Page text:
Brigadier Gen. Julie A. Bentz, who advises President Obama on national security issues, will return to her alma mater this June when she delivers the commencement address at Oregon State University.
Bentz, director of strategic capabilities policy on the National Security Council, is a 1986 graduate of Oregon State, where she received an ROTC commission and earned a degree in radiological health. She is the first female officer from the Oregon Army National Guard to achieve the rank of general.
“Gen. Bentz has played an integral role in advising the United States about security matters – and especially nuclear defense strategies and implications – since Sept. 11, 2001,” said OSU President Edward J. Ray. “Her journey from a small town in Oregon, to Oregon State University, and on to national prominence will provide a compelling message for our graduates.”
Bentz grew up in the tiny, unincorporated town of Jordan, Ore., which is near Stayton, and earned a national ROTC scholarship that would have allowed her to attend any of more than 200 universities in the country. She chose Oregon State, and earned her bachelor of science and bachelor of arts degrees in radiological health. She accepted her ROTC commission and was stationed in Landstuhl, Germany.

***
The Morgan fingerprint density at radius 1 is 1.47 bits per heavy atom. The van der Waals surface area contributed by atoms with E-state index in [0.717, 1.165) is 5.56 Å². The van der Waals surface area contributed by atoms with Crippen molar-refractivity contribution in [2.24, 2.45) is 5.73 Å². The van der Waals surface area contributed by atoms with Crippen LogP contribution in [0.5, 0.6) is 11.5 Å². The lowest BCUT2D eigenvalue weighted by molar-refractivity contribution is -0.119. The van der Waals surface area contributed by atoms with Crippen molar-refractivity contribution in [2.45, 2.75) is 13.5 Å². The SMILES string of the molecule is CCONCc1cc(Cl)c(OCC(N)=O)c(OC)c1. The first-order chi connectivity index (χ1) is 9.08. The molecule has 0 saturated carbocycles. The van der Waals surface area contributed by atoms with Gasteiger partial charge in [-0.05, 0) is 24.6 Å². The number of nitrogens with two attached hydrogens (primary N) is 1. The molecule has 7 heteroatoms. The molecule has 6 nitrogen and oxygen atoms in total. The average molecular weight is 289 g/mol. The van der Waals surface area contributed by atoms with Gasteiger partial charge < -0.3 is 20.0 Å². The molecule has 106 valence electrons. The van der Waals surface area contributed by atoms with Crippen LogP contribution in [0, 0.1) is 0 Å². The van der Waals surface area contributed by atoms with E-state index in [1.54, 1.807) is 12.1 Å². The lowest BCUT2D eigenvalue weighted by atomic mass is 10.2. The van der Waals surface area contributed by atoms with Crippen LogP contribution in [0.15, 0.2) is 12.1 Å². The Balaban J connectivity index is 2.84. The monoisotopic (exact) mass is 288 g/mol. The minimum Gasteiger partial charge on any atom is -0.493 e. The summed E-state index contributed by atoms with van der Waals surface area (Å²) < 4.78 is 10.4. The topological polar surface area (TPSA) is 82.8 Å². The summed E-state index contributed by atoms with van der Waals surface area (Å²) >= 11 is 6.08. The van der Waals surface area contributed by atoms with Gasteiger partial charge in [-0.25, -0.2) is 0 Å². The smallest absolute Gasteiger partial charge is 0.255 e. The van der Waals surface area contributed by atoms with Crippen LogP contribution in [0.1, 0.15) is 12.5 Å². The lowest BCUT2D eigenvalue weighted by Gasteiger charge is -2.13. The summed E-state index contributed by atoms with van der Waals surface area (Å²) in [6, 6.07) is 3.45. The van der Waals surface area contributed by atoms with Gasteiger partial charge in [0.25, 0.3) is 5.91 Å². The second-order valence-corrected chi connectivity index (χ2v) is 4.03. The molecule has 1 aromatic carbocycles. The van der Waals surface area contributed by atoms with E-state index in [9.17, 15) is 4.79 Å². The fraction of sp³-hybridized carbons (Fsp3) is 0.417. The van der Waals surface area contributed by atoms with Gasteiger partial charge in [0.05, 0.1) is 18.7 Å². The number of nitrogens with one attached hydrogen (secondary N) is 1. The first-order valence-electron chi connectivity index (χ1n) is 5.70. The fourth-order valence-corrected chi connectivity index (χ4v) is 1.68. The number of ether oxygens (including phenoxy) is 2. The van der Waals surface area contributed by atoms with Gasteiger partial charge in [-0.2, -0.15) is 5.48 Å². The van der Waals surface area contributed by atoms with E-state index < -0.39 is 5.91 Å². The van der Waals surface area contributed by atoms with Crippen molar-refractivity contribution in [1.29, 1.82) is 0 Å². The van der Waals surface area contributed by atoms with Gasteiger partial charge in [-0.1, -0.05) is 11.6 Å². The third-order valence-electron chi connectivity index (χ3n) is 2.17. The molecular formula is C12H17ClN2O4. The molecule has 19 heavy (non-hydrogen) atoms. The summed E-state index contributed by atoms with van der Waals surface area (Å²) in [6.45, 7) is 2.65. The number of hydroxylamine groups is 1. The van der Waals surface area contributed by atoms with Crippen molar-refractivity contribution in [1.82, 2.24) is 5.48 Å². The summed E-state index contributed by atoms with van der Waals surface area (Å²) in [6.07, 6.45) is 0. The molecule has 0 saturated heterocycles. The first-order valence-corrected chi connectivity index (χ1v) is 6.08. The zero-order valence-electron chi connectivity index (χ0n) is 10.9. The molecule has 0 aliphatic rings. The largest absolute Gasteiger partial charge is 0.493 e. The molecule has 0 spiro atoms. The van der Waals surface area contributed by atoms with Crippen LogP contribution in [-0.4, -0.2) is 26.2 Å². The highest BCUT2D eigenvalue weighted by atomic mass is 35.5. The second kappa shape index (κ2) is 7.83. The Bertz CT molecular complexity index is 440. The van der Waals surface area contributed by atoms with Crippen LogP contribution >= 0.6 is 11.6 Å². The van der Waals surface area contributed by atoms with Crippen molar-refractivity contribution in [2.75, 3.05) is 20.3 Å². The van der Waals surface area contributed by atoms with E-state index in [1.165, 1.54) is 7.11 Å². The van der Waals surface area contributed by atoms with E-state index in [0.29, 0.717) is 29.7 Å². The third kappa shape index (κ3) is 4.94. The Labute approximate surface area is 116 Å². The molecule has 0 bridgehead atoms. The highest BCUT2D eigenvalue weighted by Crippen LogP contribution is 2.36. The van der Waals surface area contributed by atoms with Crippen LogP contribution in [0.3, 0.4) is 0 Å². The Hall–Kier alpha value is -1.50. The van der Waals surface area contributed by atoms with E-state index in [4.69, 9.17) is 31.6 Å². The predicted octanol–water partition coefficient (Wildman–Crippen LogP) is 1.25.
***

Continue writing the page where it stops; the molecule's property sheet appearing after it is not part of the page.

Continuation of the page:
She later was stationed in San Antonio, Texas, where she worked as a nuclear, biological and chemical combat medical specialist, training U.S. medical forces during the first Gulf War.
Then she became a missionary, and spent four years in Europe and Africa, while still working as an Army reserve officer.
"The pay I received from my service time was enough to pay for my missionary lifestyle,” she told the Oregon Stater magazine in a recent interview.
Bentz earned master’s (health physics) and doctoral (nuclear engineering) degrees from the University of Missouri, and has spent the past dozen years working in Washington, D.C. She worked at the Pentagon during the 9-11 attacks, received a Legion of Merit medal for her work on the Homeland Security Council, and recently helped coordinate the U.S. response to the Japanese earthquake and tsunami.